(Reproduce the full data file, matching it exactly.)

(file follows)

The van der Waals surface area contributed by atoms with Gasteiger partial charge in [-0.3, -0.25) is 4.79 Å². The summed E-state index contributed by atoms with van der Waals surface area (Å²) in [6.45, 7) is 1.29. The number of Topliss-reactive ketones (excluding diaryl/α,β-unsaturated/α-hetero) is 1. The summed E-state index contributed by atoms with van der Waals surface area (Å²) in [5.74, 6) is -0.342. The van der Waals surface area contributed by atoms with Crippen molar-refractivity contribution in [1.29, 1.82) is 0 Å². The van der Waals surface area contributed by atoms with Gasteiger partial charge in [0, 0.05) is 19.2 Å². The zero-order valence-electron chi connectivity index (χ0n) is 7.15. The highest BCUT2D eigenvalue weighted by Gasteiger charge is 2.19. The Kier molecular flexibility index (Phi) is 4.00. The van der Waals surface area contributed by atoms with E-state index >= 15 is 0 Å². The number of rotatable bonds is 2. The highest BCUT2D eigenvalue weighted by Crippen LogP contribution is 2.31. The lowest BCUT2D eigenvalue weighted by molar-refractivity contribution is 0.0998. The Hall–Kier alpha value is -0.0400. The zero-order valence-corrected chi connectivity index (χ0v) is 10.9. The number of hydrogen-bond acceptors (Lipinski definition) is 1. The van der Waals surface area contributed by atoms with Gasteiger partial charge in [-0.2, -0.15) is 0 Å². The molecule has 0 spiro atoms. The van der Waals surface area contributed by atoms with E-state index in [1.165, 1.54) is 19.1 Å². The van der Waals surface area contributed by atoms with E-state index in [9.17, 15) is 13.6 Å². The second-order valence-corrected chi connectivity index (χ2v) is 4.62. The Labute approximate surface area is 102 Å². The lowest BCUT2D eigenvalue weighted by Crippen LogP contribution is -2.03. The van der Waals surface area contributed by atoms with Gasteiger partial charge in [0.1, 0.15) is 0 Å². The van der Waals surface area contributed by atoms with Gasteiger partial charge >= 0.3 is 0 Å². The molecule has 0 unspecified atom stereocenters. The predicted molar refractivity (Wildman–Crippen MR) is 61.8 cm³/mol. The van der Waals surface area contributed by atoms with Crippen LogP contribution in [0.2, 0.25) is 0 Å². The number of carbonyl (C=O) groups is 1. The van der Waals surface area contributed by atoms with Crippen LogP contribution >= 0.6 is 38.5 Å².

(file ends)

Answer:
The van der Waals surface area contributed by atoms with Gasteiger partial charge in [-0.3, -0.25) is 4.79 Å². The summed E-state index contributed by atoms with van der Waals surface area (Å²) in [6.45, 7) is 1.29. The number of Topliss-reactive ketones (excluding diaryl/α,β-unsaturated/α-hetero) is 1. The summed E-state index contributed by atoms with van der Waals surface area (Å²) in [5.74, 6) is -0.342. The van der Waals surface area contributed by atoms with Crippen molar-refractivity contribution in [1.29, 1.82) is 0 Å². The van der Waals surface area contributed by atoms with Gasteiger partial charge in [0, 0.05) is 19.2 Å². The zero-order valence-electron chi connectivity index (χ0n) is 7.15. The highest BCUT2D eigenvalue weighted by Gasteiger charge is 2.19. The Kier molecular flexibility index (Phi) is 4.00. The van der Waals surface area contributed by atoms with E-state index >= 15 is 0 Å². The number of rotatable bonds is 2. The highest BCUT2D eigenvalue weighted by Crippen LogP contribution is 2.31. The lowest BCUT2D eigenvalue weighted by molar-refractivity contribution is 0.0998. The Hall–Kier alpha value is -0.0400. The zero-order valence-corrected chi connectivity index (χ0v) is 10.9. The number of hydrogen-bond acceptors (Lipinski definition) is 1. The van der Waals surface area contributed by atoms with Gasteiger partial charge in [-0.2, -0.15) is 0 Å². The molecule has 0 spiro atoms. The van der Waals surface area contributed by atoms with E-state index in [1.165, 1.54) is 19.1 Å². The van der Waals surface area contributed by atoms with E-state index in [9.17, 15) is 13.6 Å². The second-order valence-corrected chi connectivity index (χ2v) is 4.62. The Labute approximate surface area is 102 Å². The lowest BCUT2D eigenvalue weighted by Crippen LogP contribution is -2.03. The van der Waals surface area contributed by atoms with Gasteiger partial charge in [0.1, 0.15) is 0 Å². The van der Waals surface area contributed by atoms with Gasteiger partial charge >= 0.3 is 0 Å². The molecule has 0 unspecified atom stereocenters. The predicted molar refractivity (Wildman–Crippen MR) is 61.8 cm³/mol. The van der Waals surface area contributed by atoms with Crippen LogP contribution in [0.2, 0.25) is 0 Å². The number of carbonyl (C=O) groups is 1. The van der Waals surface area contributed by atoms with Crippen LogP contribution >= 0.6 is 38.5 Å².